Riti Prasad Reviews “How to be a Mathemagician”
Mathematics is a sum total of calculated logic and applied intuition. Our parents and grandparents used to say – One must practice Math to become good at it. This ancient parental wisdom has been employed in various mathematical training schools that give simplistic math drill to students to get a number and calculation memory.
The beauty of Mathematics is that you cannot see it as an event like in Science and form theorems.
You need to recognize the beauty of numerical patterns, connect the dots, apply logic set by the original Mathematicians and remember by heart to be good at other fields. Imagine forever counting on fingertips how much two numbers when added would be. In a way, it is a language in itself, the usage of which must come naturally without stopping to think.
This book interested me for three reasons:
- My own interest in numerical patterns
- To show the magic of numbers to my children.
- The green-eyed monster – considering I have written a book – Mathematics Fun, Fact and Fiction, I simply had to see what the competition is doing.
Maths Tips Section
This section contains the following –
a) Problems with Surprising Solutions– These are real-world problems which children must be aware of, especially if they need to understand whether two medium pizzas or one large pizza is a better deal considering the big bad adults out there are always out to fool the innocent children. This section also puts together several matchstick puzzles and picture calculation puzzles. This was fun to do with children as I always interest them in maths by using these.
b) Calculations without Calculators– These are several tips to perform faster calculations. I found this section the most exciting. In the bygone days of without calculator, I prided myself on being quick with numbers. These would add to skillset. Also, the section gives quick tips on table learning, so move away finger counting which my kids do often.
c) Interesting Maths Fact– I found the section on credit card numbers enlightening. I already had some inkling that the numbers mean something because when I type my first few digits the Visa symbol gets activated in online forms.
d) Techniques for Exams/ Interviews– Some complex problems that usually come in competitive exams, like the number lock problem or square/ triangle counting problem.
Magic Tricks Section
These are a set of cool math tricks which as children we used for guessing the original number. I fondly remembered those complex sums we did in our mind. However, the set of cool tricks in this book are complex and advanced and I really need to study them in detail. I am most impressed by the calendar pattern and the mnemonics in this section. Also, I found the mathematical tambola interesting. I had once conducted a candy tambola but this one would be good for an advanced age group. With the element of speed, it would get even more raucous.
For a Maths lover, this is an interesting book and likewise for a parent. As a fellow writer/ competition, I say hats off. What I wrote was more as stories and this one is focused on numbers and calculations from the experts in Mathematics. My suggestion is to expose children to a few tricks at a time, not necessarily reading to them but to interest them with the magic tricks. Children love to show-off and this would interesting to build in learning and fun.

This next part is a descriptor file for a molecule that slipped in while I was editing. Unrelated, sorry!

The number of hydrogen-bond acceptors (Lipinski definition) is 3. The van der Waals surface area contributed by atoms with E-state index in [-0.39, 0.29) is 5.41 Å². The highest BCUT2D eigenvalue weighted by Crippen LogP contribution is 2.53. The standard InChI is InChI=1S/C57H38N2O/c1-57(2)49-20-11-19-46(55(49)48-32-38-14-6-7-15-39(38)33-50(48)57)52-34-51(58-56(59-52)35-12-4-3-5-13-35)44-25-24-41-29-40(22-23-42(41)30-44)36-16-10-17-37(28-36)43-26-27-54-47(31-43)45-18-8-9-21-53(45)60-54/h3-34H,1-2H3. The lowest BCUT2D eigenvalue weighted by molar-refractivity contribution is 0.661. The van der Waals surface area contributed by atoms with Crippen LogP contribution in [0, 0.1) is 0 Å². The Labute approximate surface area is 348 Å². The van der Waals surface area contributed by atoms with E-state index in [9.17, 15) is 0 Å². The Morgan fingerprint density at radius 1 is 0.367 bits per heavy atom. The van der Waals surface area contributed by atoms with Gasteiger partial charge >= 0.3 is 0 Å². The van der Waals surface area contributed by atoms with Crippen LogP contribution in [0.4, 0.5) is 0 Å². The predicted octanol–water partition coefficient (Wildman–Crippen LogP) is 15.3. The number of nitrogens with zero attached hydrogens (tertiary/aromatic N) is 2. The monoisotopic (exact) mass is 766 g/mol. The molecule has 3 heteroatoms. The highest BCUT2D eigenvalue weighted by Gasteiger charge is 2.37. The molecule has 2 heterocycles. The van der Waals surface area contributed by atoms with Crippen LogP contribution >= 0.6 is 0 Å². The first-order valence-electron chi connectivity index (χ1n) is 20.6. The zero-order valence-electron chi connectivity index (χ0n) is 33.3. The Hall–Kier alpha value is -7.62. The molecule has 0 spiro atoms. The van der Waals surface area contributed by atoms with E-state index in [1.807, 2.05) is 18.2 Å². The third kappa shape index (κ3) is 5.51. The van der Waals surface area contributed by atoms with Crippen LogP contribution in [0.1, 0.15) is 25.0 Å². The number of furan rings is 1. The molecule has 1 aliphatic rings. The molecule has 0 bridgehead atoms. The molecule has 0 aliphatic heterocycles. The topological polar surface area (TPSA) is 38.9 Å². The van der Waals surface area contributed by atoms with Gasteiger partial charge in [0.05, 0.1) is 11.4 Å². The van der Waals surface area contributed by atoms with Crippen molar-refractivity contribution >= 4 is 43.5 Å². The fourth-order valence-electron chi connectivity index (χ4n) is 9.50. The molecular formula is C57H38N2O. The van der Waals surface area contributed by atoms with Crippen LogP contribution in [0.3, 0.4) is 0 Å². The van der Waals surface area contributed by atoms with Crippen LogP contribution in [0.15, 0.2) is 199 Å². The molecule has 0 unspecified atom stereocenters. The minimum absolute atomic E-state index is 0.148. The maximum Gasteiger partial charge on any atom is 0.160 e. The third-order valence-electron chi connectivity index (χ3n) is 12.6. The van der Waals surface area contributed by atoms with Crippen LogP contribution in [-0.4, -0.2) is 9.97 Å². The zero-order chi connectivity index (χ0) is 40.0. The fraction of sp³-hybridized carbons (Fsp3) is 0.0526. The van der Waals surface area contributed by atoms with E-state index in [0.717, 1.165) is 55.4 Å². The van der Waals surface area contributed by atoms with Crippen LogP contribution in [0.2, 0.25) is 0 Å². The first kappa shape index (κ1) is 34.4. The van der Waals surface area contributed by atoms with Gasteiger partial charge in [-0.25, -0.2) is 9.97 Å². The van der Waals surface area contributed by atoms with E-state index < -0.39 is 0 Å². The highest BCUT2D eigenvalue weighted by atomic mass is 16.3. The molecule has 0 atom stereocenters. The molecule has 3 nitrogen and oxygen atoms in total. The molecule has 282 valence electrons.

What is important for children to understand is that there is not a single way to solve a mathematical problem. One can solve the same problem using more than one branch of mathematics.
Another would be the power of approximation in large calculations. This builds speed of estimate and also is useful when one needs to compare the different magnitude/ implication rather than know the absolute numbers.
The most important section for my children would be the calculation without calculators.
Considering the importance of mathematics and number patterns in every field, it is a great book to get children thinking and interested in following these patterns. I recently watched a movie based on NASA scientists. I was amazed that every decision was based on accurate numeric calculations, including arriving at the correct landing point/ trajectory of a rocket.
Each day is a new learning for me in terms of numbers and this book is certainly a fascinating start for children. Most books give practice, this one gives logic to the calculations.
A child uses numbers early on after birth. They can estimate which is the bigger toy, and later on which bag has more candies or how one could unfairly divide a bag of chips by appropriating the bigger chips for self. The internet savvy kids can judge that a parent would be more likely to buy them a discounted product than a full priced one.
So when the numbers are so much ingrained in our systems, why not nurture and sharpen them further?
Interesting book for children and adults
Title – How to be a Mathemagician
Authors – Aditi Singhal and Sudhir Singhal
Price – Rs 299
Publisher – Penguin
Mathematics is an integral part of our life but many of us think of it only as a subject to be studied in school or college. In this book, Aditi and Sudhir Singhal, renowned maths educators, demystify mathematical principles and outline fascinating, fun and easy-to-learn techniques to excel in this field. Divided into two parts, How to Be a Mathemagician is a double-sided book that packs twice the punch, with one section containing tricks and delightful activities, and the other stimulating problem-solving steps to simplify calculations, quirky maths facts and much more. Meant for all age groups— students, teachers and parents alike — How to Be a Mathemagician will make you fall in love with the world of numbers.
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